REPORT SWEET CORN
COULD MAKE ANIMAL
Animal vaccine manufacturers could benefit from the
work of two Purdue University researchers who are
testing biomaterial made from sweet corn to make
Dr. Harm HogenEsch, Purdue Veterinary Medicine
associate dean for research and professor of
immunopathology, and Dr. Yuan Yao, an associate
professor in the College of Agriculture, are developing
biomaterial from a non-genetically modified variety
of sweet corn to use as an adjuvant in animal
vaccines. Adjuvants are substances that are added
to vaccines to stimulate an immune response and to
improve the performance of the vaccines.
Dr. HogenEsch said commonly used adjuvants like
oil emulsions and aluminum have a number of
drawbacks. "The conventionally used oil emulsions
and aluminum are poorly biodegradable and can
induce a long-lasting inflammatory response at the
injection site. Especially for food animals, that's an
issue," he said. "The corn-derived biomaterial being
developed and tested at Purdue may address these
issues in a sustainable way."
Dr. Yao said the adjuvant biomaterial research is
being conducted on a naturally occurring variety of
"The corn that we are using to generate the
biomaterial has been planted for decades without
being genetically modified," he said. "The base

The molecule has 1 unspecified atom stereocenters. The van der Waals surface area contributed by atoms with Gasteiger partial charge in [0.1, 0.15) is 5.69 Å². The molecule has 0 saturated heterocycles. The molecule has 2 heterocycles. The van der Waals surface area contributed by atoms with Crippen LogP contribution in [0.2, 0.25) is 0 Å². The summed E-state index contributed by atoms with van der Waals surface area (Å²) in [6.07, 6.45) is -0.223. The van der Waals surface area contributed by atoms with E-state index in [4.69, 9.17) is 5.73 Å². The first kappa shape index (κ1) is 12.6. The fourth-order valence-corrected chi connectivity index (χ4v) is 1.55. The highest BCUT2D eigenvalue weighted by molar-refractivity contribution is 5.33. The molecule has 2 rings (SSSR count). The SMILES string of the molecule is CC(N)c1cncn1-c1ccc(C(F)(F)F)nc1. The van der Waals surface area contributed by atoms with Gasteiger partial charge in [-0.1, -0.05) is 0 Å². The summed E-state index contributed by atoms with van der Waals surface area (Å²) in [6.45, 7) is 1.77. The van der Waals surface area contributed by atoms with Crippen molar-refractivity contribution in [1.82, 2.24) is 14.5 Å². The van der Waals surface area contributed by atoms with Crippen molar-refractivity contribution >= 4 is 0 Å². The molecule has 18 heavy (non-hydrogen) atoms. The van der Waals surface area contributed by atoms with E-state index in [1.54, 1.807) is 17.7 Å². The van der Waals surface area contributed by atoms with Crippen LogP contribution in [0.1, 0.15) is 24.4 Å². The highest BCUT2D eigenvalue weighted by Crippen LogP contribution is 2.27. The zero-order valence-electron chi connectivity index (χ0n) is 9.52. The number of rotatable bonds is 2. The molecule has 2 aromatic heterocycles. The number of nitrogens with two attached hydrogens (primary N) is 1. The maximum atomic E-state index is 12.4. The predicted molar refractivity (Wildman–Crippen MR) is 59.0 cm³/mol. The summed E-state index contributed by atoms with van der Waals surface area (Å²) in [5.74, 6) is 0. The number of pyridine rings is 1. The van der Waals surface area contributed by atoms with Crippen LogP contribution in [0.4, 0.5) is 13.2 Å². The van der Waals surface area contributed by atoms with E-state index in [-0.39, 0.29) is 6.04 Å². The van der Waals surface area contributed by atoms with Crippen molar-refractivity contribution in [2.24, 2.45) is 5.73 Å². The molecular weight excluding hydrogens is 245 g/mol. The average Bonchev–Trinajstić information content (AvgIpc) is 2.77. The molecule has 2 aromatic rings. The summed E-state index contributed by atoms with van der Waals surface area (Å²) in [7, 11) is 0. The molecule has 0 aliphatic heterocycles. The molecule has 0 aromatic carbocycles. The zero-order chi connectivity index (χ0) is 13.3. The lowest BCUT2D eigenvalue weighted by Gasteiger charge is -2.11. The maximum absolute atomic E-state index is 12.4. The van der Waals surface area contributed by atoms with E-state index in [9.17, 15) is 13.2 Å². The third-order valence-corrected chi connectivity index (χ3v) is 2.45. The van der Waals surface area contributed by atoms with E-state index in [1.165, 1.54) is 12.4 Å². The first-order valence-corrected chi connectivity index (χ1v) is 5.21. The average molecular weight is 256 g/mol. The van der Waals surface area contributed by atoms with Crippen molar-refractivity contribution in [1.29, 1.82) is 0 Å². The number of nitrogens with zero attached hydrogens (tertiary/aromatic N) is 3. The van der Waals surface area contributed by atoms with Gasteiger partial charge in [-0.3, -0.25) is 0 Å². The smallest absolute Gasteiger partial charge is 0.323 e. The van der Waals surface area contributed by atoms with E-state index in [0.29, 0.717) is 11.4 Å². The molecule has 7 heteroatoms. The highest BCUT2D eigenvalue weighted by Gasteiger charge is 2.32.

material from which the biomaterial is made is nano-size and quickly digestible like a starch. Our research
with small animals shows that these specifically
designed biomaterial particulates act as an adjuvant
by stimulating the interactions with immune cells."
Dr. HogenEsch and Dr. Yao are looking to develop the
corn-based adjuvant with industry partners.
"When we have talked with companies, the question
comes up how it will work in large animals such as
pigs, dogs or poultry," Dr. HogenEsch said. "We are
PVM Professor of Immunopathology Harm HogenEsch and Associate Professor
Yuan Yao in Purdue’s College of Agriculture, show samples of non-genetically
modified corn that might be used in animal vaccines. Their work could improve the
performance of animal vaccines through a sustainable resource. (Photo courtesy of
the Purdue Research Foundation)
looking to work with industry partners to do more
extensive and expensive research to include more
animals and further develop the technology."
The Purdue Research Foundation Office of
Technology Commercialization has applied for a
provisional patent on Dr. HogenEsch’s and Dr. Yao's
work. The research has been supported by the U.S.
Department of Agriculture, the National Science
Foundation and the Purdue University College of
Agriculture's AgSEED funding.